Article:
An investment fund is being formed to complete a purchase of the Cobb’s Mill Inn and restore it as an iconic, historic Weston feature.
As we reported in February, the property has drawn interest from Andy Glazer, a developer whose construction of Norwalk’s popular GrayBarns included restoration of the famed Silvermine Tavern.
Mr. Glazer told us in April he has a particular fondness for historic structures. “They all tell stories,” he said. “I’ve been building for a long time. These projects are special, and they are a lot of fun."
They are also expensive. The investment fund is aimed at raising the needed capital. Interested potential investors can contact Mr. Glazer by email at firstname.lastname@example.org to learn more about the plan.
The structure at Cobb’s Mill has been in rough shape for a long time, and the property has been dormant for the last three years. “It needs major renovation,” said Mr. Glazer.
Already, two prominent Weston residents with special expertise have expressed interest in joining the project: Jeffrey Selden and Bill Taibe.
Mr. Selden is a a major catering and events figure, a mainstay at Marcia Selden Catering. Mr. Taibe is a chef, and owns popular Westport restaurants Jesup Hall, The Whelk, and Kawa Ni. They are working with Mr. Glazer to develop the initial working plan for Cobb’s Mill.
Mr. Glazer’s vision is an event facility with world-class catering. In addition to the main building’s ballroom, kitchen, and tavern, there would be a cafe and country store. A restaurant does not appear to be in the cards, as Mr. Glazer does not believe it would be viable.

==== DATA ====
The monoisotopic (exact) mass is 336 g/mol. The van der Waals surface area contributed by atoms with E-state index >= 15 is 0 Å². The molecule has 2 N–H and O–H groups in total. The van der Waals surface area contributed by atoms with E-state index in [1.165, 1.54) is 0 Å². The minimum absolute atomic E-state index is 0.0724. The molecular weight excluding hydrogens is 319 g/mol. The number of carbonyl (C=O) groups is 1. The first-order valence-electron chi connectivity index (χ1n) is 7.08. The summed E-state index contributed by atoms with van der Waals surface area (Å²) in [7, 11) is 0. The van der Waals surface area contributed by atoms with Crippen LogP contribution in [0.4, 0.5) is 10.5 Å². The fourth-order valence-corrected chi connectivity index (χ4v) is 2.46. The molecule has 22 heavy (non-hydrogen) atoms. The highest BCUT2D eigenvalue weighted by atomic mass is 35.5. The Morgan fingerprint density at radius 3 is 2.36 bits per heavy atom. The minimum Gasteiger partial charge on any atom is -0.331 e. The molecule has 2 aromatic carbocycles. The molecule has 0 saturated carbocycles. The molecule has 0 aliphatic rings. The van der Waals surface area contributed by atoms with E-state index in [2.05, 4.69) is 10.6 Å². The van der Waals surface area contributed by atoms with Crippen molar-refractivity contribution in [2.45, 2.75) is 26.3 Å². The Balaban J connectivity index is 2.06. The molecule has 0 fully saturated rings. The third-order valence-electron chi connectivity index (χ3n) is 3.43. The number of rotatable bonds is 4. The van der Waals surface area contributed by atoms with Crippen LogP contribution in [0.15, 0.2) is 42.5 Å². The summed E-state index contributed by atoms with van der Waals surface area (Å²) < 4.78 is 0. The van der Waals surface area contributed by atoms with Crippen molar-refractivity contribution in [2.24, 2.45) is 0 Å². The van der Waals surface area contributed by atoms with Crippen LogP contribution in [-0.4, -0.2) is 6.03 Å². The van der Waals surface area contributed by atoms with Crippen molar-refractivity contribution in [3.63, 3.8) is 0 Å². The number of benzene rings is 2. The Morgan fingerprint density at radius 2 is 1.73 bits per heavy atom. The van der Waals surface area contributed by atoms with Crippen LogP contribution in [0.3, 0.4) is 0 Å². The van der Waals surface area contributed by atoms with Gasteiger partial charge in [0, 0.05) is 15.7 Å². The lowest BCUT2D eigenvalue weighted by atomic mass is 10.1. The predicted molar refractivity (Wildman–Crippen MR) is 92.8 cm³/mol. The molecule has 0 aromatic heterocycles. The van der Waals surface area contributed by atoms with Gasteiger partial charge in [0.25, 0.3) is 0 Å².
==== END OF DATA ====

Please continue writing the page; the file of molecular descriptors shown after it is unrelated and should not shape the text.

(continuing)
The structure would be completely restored, true to its history. The scenic dam would be repaired, reviving one of Cobb’s Mill’s unique picturesque qualities.
Mr. Glazer has met twice this year with Weston’s Planning and Zoning Commission in very preliminary, non-binding discussions. He is encouraged that the approval process, if the purchase consummates, is straightforward. His plan also requires that Cobb’s Mill be named an historic structure by the State. The first step in that process is already complete. The Connecticut Historical Commission verified in April that the property qualifies for the designation.
“This project is a wonderful opportunity,” said Mr. Glazer. “I understand what it will take to make it a symbol of pride for Weston.”